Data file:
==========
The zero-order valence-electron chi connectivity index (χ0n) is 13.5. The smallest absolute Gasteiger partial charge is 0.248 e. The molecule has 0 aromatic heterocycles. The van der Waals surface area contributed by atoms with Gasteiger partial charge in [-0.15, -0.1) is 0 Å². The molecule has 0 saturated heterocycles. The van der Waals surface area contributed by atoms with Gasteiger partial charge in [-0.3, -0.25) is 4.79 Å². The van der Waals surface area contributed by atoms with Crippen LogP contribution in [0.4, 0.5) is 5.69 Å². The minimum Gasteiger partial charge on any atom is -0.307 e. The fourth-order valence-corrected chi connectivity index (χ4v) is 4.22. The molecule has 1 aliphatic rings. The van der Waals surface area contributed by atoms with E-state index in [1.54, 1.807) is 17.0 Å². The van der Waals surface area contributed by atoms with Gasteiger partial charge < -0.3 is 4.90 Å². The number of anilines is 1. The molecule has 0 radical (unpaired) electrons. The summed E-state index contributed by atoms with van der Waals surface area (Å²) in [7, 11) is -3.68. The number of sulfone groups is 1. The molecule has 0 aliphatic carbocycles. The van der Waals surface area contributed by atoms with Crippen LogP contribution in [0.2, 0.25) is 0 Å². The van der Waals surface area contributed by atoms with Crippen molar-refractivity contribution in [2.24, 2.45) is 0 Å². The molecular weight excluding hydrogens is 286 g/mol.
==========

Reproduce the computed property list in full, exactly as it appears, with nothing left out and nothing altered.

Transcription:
The zero-order valence-electron chi connectivity index (χ0n) is 13.5. The smallest absolute Gasteiger partial charge is 0.248 e. The molecule has 0 aromatic heterocycles. The van der Waals surface area contributed by atoms with Gasteiger partial charge in [-0.15, -0.1) is 0 Å². The molecule has 0 saturated heterocycles. The van der Waals surface area contributed by atoms with Gasteiger partial charge in [-0.3, -0.25) is 4.79 Å². The van der Waals surface area contributed by atoms with Crippen LogP contribution in [0.4, 0.5) is 5.69 Å². The minimum Gasteiger partial charge on any atom is -0.307 e. The fourth-order valence-corrected chi connectivity index (χ4v) is 4.22. The molecule has 1 aliphatic rings. The van der Waals surface area contributed by atoms with E-state index in [1.54, 1.807) is 17.0 Å². The van der Waals surface area contributed by atoms with Gasteiger partial charge < -0.3 is 4.90 Å². The number of anilines is 1. The molecule has 0 radical (unpaired) electrons. The summed E-state index contributed by atoms with van der Waals surface area (Å²) in [7, 11) is -3.68. The number of sulfone groups is 1. The molecule has 0 aliphatic carbocycles. The van der Waals surface area contributed by atoms with Crippen LogP contribution in [0.2, 0.25) is 0 Å². The van der Waals surface area contributed by atoms with Crippen molar-refractivity contribution in [2.24, 2.45) is 0 Å². The molecular weight excluding hydrogens is 286 g/mol.